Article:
A Leeds GP has put together a short video offering advice to people with Type 2 diabetes who are gearing up for Ramadan which is expected to start on 5 May*.
Dr Mohammed (Mo) Sattar, a GP at Woodhouse Medical Practice, has been working with Leeds GP Confederation to run a series of events helping members of the city’s Muslim community understand how they can fast safely while living with Type 2 diabetes. The events have been running over four evenings, with the final one taking place on Tuesday 2 April, with support from Leeds City Council (public health).
Now the GP has put together a short information film to help people through period of fasting during the Islamic holy month of Ramadan.
People attending the events received advice from a range of healthcare professionals covering how to keep blood sugar levels under control and learning some healthy recipes for evening meals. Dr Sattar, a budding DJ at a local community radio station, provided entertainment for attendees.
Type 2 diabetes occurs when a person’s blood sugar is too high because their body doesn’t produce enough insulin, or their cells don’t react to insulin. It is a leading cause of preventable sight loss and amputation and a major contributor to kidney failure, heart attack, and stroke. 90% of adults with diabetes have this type but it can often be prevented.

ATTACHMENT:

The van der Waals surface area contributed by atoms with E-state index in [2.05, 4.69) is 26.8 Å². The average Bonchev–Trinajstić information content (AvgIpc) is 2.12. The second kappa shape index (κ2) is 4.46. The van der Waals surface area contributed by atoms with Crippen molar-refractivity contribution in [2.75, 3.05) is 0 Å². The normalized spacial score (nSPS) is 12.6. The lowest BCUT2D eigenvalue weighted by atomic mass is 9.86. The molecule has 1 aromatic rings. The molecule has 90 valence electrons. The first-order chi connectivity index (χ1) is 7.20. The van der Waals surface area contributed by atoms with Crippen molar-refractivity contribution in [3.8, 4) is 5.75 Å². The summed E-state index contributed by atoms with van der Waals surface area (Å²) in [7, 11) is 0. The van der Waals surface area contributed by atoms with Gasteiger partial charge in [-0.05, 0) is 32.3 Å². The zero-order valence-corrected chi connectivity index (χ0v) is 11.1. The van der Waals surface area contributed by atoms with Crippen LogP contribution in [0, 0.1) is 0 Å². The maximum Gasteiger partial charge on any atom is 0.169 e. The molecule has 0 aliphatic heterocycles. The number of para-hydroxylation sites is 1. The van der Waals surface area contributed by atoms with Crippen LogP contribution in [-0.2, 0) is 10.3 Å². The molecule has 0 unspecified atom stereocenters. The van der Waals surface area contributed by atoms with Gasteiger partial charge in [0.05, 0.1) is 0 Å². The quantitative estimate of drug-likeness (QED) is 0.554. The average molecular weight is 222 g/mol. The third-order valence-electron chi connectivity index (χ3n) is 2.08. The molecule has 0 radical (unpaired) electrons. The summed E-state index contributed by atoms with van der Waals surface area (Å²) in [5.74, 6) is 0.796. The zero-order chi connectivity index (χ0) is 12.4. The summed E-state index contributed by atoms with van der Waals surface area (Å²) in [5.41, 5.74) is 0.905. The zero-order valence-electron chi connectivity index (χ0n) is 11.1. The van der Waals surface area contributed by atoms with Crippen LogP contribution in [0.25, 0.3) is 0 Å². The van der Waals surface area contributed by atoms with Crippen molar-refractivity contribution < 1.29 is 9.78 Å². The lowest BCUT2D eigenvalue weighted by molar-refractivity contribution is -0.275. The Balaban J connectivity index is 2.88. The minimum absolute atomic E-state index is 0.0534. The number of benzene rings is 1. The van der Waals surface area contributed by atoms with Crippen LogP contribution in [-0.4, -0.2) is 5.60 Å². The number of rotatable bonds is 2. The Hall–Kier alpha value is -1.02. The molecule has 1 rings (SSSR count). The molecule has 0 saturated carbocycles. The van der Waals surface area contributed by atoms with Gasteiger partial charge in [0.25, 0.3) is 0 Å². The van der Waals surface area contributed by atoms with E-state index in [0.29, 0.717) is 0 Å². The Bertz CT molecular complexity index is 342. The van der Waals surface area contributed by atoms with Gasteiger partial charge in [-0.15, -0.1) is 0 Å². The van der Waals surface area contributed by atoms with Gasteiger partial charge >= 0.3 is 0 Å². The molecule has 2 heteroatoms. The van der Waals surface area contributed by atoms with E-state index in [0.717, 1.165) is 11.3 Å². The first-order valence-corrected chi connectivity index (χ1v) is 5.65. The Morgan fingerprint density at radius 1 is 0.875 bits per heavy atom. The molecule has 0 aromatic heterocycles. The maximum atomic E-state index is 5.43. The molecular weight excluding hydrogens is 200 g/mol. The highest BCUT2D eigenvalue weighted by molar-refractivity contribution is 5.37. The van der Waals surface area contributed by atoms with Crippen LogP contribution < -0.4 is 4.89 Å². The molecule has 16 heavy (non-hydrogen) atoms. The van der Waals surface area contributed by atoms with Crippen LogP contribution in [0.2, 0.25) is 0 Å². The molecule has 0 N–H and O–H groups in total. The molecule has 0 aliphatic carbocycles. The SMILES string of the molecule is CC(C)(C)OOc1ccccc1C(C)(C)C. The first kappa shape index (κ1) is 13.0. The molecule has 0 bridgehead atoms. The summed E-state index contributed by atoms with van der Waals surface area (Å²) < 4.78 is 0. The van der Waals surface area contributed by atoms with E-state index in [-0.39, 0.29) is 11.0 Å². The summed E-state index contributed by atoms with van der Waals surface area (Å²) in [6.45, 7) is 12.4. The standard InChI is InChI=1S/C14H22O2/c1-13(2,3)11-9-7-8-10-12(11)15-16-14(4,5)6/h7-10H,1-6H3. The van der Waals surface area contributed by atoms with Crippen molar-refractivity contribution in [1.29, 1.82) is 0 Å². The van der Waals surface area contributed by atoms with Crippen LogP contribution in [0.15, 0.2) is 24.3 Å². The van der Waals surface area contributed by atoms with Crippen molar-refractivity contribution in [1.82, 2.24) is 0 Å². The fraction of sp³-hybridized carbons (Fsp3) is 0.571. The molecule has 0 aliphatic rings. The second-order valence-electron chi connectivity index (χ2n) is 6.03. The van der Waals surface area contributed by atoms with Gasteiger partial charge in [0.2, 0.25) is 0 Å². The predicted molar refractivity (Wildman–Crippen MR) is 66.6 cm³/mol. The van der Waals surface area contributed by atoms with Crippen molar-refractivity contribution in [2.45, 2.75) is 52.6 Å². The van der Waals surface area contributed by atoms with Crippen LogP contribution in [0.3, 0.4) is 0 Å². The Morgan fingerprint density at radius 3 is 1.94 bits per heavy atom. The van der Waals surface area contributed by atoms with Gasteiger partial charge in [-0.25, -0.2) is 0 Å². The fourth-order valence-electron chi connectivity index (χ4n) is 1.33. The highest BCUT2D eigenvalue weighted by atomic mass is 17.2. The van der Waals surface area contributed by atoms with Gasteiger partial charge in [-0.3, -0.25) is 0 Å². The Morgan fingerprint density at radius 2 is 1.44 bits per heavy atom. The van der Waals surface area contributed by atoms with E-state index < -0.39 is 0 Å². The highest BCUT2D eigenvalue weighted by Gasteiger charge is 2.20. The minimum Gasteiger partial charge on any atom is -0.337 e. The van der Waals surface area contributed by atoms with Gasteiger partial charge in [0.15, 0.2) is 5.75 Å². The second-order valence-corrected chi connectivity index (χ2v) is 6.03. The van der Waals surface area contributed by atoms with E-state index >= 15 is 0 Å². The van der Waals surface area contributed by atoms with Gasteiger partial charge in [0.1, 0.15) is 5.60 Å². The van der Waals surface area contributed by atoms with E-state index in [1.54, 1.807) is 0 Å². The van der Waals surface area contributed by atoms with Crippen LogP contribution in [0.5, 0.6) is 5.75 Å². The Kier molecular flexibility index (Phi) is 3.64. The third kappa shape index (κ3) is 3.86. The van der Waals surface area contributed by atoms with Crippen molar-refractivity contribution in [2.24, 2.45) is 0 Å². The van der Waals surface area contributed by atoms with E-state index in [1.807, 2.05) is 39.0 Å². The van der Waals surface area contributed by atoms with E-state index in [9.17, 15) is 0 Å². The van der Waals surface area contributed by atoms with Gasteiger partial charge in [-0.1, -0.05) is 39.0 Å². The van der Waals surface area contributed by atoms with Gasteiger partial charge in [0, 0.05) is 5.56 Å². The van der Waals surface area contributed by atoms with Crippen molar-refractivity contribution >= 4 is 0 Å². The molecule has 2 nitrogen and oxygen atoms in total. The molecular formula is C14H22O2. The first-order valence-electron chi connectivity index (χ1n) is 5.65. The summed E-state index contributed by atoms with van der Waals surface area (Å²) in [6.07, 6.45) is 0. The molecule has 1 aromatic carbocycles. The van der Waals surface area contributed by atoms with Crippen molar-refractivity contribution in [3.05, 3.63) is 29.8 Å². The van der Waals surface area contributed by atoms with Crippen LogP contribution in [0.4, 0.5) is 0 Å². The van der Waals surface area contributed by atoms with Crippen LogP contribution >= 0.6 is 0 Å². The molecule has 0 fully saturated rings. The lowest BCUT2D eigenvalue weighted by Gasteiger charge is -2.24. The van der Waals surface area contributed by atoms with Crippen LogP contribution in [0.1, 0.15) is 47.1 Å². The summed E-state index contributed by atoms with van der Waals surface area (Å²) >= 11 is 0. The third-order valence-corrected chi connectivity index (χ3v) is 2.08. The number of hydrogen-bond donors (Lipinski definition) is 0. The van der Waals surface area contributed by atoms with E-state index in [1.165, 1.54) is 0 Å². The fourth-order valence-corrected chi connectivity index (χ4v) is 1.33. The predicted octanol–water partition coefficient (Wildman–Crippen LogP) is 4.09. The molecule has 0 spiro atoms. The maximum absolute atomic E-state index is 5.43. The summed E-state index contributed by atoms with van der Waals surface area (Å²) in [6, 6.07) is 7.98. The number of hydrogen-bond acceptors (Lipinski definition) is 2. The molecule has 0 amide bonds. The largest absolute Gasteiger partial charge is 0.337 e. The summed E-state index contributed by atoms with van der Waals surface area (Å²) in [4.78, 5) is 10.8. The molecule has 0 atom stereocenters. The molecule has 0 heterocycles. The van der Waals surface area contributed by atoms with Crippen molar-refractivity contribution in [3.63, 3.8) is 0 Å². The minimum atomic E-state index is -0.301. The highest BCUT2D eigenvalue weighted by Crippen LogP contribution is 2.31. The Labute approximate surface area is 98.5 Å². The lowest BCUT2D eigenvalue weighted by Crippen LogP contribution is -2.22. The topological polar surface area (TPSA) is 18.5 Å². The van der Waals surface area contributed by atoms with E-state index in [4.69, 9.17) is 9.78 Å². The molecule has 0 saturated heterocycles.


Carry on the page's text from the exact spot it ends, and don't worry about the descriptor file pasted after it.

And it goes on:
Dr Mohammed Sattar, said: “Fasting during the month of Ramadan is one of the five pillars of the Islamic faith. While people who have an illness or an existing medical condition aren’t expected to fast, there are many who choose to do so. So it’s important that if you have Type 2 diabetes you know the risks and how you can manage them. Some of the things people can do to protect their health includes eating the right foods – such as fruit and vegetables and avoid only eating sweet or fatty foods – and checking your blood sugar levels more regularly than you would normally.”
Dr Gordon Sinclair, Clinical Chair at NHS Leeds Clinical Commissioning Group (CCG) and a GP at Burton Croft Surgery, added “The Ramadan period can have a significant physical impact on even the most healthy adults especially as daylight hours are much longer at this time of the year. Add in the complication of Type 2 diabetes and the risks to someone’s health can increase. I applaud the efforts of my fellow colleague, Dr Sattar, in working with a range of partners to help people with Type 2 diabetes who want to fast during the holy month.”
Leisa Batkin, Locality Development facilitator (Cardiovascular Disease) for Leeds GP Confederation, commented: “We’re committed to helping support all those who will be observing their fasts during Ramadan. It’s important that not only do we support those with Type 2 diabetes but also anyone who may have a long-term condition. We’re encouraging people to speak to a healthcare professional ahead of keeping your fasts.”
As well as watching the video people can get further advice from Diabetes UK: www.diabetes.org.uk/guide-to-diabetes/managing-your-diabetes/ramadan
*The date for Ramadan is based on moon sighting, currently predicted to start on 5 May – however, this is subject to change.